Clyde Singer Artist Capturing Small Town America

Clyde Singer Artist Capturing Small Town America  by Rosemary McKittrick

Photo courtesy Garth's Auctions.

If you want to get the feel of small town life in early-20th century Ohio Clyde Singer is the artist who could provide it.  Clyde was born in 1908 and grew up in the hills of Malvern, Ohio, 40 miles south of Akron. From his first set of crayons it was clear Clyde’s passion was art.  When he couldn’t find an easel to use, he tacked oilcloth to an outhouse wall and finished his study of a tree.  

Clyde started out painting the people and shops of Malvern.  He paid locals 5 cents to sit for him.  As an artist-storyteller he literally visually preserved the village through his art.  Viewing his work is like stepping back in time and seeing what the town looked like in the 1930s and who the people were who lived there.

In his later years Clyde’s oils and watercolors turned more to urban scenes.  People having fun at the carnival, sitting on a bench reading the paper; standing on windy street corners, chatting in hallways, talking in bars, there wasn’t much he missed.   

Clyde was all about capturing what he called the “juice of life.”  He was a realist painter, a Regionalist with a satirical eye who painted people in their everyday comings-and-goings. 

He liked catching people off-guard.  He used movement and color to reveal things about them they probably would have preferred to leave unsaid.  

His characters are frozen in time as they head for the subway or dine at an intimate table for two.  But you get the sense of them moving.  Their personalities also emerge from the canvas.  The artist captured time and place in his paintings with historical accuracy.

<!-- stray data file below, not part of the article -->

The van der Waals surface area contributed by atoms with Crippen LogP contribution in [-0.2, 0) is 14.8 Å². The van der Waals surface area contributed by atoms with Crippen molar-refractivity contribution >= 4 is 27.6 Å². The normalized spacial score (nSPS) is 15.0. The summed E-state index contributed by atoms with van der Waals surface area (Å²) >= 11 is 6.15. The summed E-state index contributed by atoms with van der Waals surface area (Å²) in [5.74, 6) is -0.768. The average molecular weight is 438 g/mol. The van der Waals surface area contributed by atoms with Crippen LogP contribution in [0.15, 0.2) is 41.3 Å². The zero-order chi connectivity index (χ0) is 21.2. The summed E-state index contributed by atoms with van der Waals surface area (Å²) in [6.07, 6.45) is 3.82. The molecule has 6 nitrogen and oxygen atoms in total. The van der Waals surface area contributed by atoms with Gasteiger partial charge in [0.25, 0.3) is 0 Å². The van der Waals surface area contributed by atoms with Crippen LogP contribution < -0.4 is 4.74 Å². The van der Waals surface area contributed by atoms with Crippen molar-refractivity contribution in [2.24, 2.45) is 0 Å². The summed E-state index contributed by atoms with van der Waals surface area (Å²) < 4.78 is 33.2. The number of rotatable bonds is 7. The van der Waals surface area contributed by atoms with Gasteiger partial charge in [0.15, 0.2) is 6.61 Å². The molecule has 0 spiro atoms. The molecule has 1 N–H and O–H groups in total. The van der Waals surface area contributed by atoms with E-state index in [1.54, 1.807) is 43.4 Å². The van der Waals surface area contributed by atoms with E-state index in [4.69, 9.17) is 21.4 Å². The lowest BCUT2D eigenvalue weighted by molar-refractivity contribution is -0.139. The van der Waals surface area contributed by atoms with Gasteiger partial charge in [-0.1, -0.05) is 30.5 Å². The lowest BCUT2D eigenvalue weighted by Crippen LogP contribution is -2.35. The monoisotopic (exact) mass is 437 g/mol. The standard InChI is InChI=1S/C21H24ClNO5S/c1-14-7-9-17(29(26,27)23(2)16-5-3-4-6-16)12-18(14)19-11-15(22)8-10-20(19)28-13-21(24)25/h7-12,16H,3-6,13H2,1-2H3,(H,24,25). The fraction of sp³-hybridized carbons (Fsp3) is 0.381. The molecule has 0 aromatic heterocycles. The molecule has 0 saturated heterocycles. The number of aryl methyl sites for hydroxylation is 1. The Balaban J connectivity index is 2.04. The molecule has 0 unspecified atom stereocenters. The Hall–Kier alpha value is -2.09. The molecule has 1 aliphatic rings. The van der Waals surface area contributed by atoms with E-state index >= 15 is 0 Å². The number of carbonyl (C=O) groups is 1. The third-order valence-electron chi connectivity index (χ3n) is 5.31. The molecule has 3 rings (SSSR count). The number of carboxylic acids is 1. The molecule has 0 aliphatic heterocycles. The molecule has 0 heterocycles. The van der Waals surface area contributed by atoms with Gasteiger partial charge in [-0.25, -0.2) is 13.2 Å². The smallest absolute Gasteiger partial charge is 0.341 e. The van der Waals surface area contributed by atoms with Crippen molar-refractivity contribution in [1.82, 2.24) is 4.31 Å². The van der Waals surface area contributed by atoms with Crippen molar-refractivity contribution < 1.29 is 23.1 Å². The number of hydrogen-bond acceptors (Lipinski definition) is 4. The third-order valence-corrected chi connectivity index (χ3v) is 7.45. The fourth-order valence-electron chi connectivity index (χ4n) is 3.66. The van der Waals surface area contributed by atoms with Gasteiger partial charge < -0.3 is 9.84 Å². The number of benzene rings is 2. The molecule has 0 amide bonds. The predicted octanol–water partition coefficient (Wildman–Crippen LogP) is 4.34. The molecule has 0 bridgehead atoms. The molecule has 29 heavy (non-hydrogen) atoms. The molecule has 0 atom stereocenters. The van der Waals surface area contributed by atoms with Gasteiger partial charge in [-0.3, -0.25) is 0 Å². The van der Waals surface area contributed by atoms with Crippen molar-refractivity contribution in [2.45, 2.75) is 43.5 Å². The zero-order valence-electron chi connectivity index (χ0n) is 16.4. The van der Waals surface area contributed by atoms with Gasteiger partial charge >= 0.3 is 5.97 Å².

After finishing high school he worked as an apprentice to a sign painter.  With the money he earned painting signs Clyde enrolled at the Columbus Museum of Art School.  He received a scholarship to the Art Students’ League in New York in 1933 where he studied with John Stuart Curry and Thomas Hart Benton. 

He was only in New York for a year but he continued to paint urban scenes when he returned to Ohio.  He insightfully and magically captured everyday people doing everyday things. 

He was the country boy at heart who loved painting the “man on the street.”   

He was the country boy at heart who loved painting the “man on the street.”   

Clyde settled in the Youngstown area in 1940 and became the assistant director at the Butler Institute of American Art in Youngstown.  Except for military service he remained there until his death in 1999.

He painted more than 3,000 works of art.  His work has been exhibited at the Chicago Art Institute, The Whitney Museum, the Corcoran Gallery, the Massillon Museum, the Canton Museum of Art, the Butler Institute of American Art and the San Diego Art Museum.  He has been called the last great master of the Ashcan School.

On May 20-21, Garth’s Auctions in Delaware, Ohio, featured a selection of Clyde Singer’s work in its Ohio Valley Auction.  

Clyde Singer

Standing Nude #6 and Bounced; etchings on paper; 2; signed and titled; 10 ¾ inches by 8 ¾ inches and 7 inches by 9 inches;  $783. 

Sunday Dress; oil on wood panel; woman in white dress; signed and dated 1956; 24 ¼ inches by 14 inches framed;  $1,446.

Blonde in Yellow; oil on wood panel; portrait of young woman; signed and dated 1960; 22 ½ inches by 8 ¼ inches framed;  $1,446.   

Girls Hailing a Taxi; oil on canvas; double full-length portraits; signed and dated; 1952; 45 inches by 24 inches framed;   $6,463.

Campus Queen; oil on canvas; blonde woman walking on sidewalk; signed; 36 inches by 42 inches;  $7,230.

Rosemary McKittrick is a storyteller.  For 26 years she has brought the world of collecting to life in her column.  Her website is a mother lode of information about art, antiques and collectibles.  Rosemary received her education in the trenches working as a professional appraiser.

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